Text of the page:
Wednesday, June 14, 2006

"AC" May Not Necessarily Mean "All Clear"

Over the weekend our downstairs air conditioning unit stopped blowing cold air, so we called the AC repair guy in today to check out what we thought would be either a compressor or a Freon leak. The repair guy found that we indeed had a Freon leak in one of the coils, which would have to be replaced (parts under 5 year warranty; labor not under warranty after the first year).

However, he discovered more problems. He noticed water dripping from a secondary condensation drain pipe from the eave. At first he was concerned that it was the primary drain pipe, because it would be bad for a builder not to run the primary drain inside a wall to the ground, so that the water does not have to freefall from any height. But when he discovered it was the secondary drain, it meant that the primary drain was clogged. Unclogging it would, of course, cost us more.

He finally located the primary drain exiting the house in a place no less troubling to him and to me when he showed it to me. The currently clogged drain exited out of the foundation under our deck. This would not be a problem if the water had a place to flow once it left the drain pipe, but because the builder had graded our back yard, ironically, so that water drainage from the yard would flow away from the deck and the foundation, the condensation from the AC unit had been simply exiting the pipe (when unclogged) and had been pooling under the deck and against the foundation, forming a rut in the ground. That rut is lower than the backyard ground level. So, he recommended and I agreed that the primary drain should be shunted away from the deck and out the side of the house to meet up with the natural water runoff.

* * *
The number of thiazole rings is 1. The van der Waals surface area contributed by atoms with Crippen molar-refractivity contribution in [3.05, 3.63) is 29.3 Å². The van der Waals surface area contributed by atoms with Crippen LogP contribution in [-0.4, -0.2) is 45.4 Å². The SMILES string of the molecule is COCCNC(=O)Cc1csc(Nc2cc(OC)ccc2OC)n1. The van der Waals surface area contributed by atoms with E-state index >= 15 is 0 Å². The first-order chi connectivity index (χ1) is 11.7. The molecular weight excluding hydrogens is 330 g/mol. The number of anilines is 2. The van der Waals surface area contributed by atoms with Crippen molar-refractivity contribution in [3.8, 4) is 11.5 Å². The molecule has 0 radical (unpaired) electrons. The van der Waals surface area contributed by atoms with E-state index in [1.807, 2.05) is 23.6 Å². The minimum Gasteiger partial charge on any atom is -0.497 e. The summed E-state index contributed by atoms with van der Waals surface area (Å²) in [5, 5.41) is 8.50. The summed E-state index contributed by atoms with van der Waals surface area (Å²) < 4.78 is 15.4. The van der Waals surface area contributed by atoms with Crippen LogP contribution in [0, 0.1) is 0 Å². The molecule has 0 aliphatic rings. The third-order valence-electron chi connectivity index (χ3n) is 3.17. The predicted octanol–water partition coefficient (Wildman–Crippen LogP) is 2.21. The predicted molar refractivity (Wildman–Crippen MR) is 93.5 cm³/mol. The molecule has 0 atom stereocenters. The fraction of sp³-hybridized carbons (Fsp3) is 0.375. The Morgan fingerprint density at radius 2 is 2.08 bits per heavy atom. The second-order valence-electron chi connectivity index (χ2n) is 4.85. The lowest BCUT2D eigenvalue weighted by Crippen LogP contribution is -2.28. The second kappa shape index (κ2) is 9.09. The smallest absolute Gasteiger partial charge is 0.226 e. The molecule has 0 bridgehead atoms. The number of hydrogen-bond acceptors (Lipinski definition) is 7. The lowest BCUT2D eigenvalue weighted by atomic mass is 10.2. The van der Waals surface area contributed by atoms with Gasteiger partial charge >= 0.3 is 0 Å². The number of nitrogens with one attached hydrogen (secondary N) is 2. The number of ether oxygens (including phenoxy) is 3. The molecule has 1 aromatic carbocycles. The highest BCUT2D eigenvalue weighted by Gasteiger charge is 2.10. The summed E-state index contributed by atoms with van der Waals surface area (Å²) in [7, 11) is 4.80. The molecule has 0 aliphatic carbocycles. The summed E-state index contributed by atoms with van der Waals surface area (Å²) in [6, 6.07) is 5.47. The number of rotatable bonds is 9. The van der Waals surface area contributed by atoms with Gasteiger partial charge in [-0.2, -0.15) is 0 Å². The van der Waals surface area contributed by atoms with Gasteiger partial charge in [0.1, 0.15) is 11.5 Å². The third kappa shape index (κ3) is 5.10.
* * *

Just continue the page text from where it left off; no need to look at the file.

When we bought the house new in 2004, nobody caught this problem. And he explained why. The location of the drain pipe was just too small of a detail to be noticed. The builder probably trusted the AC installer to put it in the correct way, so he probably didn't check on the exit. The AC installer put it in before there was a deck and he situated the drain out on what he thought was just one of the sides of the house. The deck builder was focused on building a deck and not on what pipes lead where. Once the deck was built, the pipe was out of sight and mind and the backyard was landscaped to suit rainwater runoff. The inspector we hired to check the condition of the house would not focus on where the drain exits, but only confirm that there was a primary drain to deal with condensation. Basically, an AC guy concerned about condensation flow would have thought to locate the pipe, but how many home buyers hire an AC guy to find the condensation flow pipe?

So, now we are paying about $1,000 to fix our leaking Freon with incidentals plus to re-route our condensation drain, lest we pay more later in possible damage/erosion to our house's foundation. While the labor on replacing the coils is not under warranty, I'm kind of glad we had it happen; else we would not have discovered the pipe problem. Do you know where your AC condensation pipe exits your house? If not, you better check!


  1. I thought this post was gonna be about me. I'm so vain.

  2. Made you look. Now I know all I have to do to get your attention is put "AC" somewhere in the title.

  3. seems like the water from the drainage pipe would run away from the foundation under the deck, if the lot were graded properly (so that water flows away from the foundation). Are you sure the grading was done properly?

  4. Part of the problem with the grading is that the backyard slopes down to the house. So the yard at the house was graded to push the flow away from the foundation. The deck sits within an "L" shape at the foundation, which means that it extends to the lip of the backyard grade. As far as I can tell, there was no way to grade the ground under the deck to channel water out from under it without notching the lip of the backyard grade, and thus allowing stormwater runoff to flow under the deck.